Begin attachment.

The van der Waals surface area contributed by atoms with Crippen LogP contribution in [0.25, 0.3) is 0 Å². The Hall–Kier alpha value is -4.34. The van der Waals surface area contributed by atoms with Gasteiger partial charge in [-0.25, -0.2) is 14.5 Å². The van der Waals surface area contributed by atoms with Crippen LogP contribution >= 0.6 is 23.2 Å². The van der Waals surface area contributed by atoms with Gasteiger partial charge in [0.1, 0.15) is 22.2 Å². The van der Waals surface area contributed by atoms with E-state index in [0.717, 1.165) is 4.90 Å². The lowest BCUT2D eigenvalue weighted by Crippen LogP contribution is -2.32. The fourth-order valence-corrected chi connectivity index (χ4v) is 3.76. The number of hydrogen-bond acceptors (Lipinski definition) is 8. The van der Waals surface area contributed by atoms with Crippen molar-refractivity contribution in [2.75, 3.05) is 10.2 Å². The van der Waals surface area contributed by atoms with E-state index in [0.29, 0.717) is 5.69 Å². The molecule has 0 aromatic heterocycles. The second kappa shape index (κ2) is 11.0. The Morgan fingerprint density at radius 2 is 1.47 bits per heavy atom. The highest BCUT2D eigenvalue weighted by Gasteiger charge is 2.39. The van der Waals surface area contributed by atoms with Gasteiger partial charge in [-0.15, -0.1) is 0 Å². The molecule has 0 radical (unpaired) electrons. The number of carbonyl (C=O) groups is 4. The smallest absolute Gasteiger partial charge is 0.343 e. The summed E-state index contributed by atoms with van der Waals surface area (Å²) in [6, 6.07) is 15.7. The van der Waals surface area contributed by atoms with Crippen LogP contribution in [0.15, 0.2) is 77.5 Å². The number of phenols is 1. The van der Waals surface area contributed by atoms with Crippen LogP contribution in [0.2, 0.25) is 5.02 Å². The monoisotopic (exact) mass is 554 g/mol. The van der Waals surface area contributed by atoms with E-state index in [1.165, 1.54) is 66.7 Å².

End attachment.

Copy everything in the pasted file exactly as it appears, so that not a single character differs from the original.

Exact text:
The van der Waals surface area contributed by atoms with Crippen LogP contribution in [0.25, 0.3) is 0 Å². The Hall–Kier alpha value is -4.34. The van der Waals surface area contributed by atoms with Gasteiger partial charge in [-0.25, -0.2) is 14.5 Å². The van der Waals surface area contributed by atoms with Crippen LogP contribution >= 0.6 is 23.2 Å². The van der Waals surface area contributed by atoms with Gasteiger partial charge in [0.1, 0.15) is 22.2 Å². The van der Waals surface area contributed by atoms with E-state index in [0.717, 1.165) is 4.90 Å². The lowest BCUT2D eigenvalue weighted by Crippen LogP contribution is -2.32. The fourth-order valence-corrected chi connectivity index (χ4v) is 3.76. The number of hydrogen-bond acceptors (Lipinski definition) is 8. The van der Waals surface area contributed by atoms with Crippen molar-refractivity contribution in [2.75, 3.05) is 10.2 Å². The van der Waals surface area contributed by atoms with E-state index in [0.29, 0.717) is 5.69 Å². The molecule has 0 aromatic heterocycles. The second kappa shape index (κ2) is 11.0. The Morgan fingerprint density at radius 2 is 1.47 bits per heavy atom. The highest BCUT2D eigenvalue weighted by Gasteiger charge is 2.39. The van der Waals surface area contributed by atoms with Gasteiger partial charge in [-0.15, -0.1) is 0 Å². The molecule has 0 radical (unpaired) electrons. The number of carbonyl (C=O) groups is 4. The smallest absolute Gasteiger partial charge is 0.343 e. The summed E-state index contributed by atoms with van der Waals surface area (Å²) in [6, 6.07) is 15.7. The van der Waals surface area contributed by atoms with Crippen LogP contribution in [0.15, 0.2) is 77.5 Å². The number of phenols is 1. The van der Waals surface area contributed by atoms with Crippen LogP contribution in [0.2, 0.25) is 5.02 Å². The monoisotopic (exact) mass is 554 g/mol. The van der Waals surface area contributed by atoms with E-state index in [1.165, 1.54) is 66.7 Å².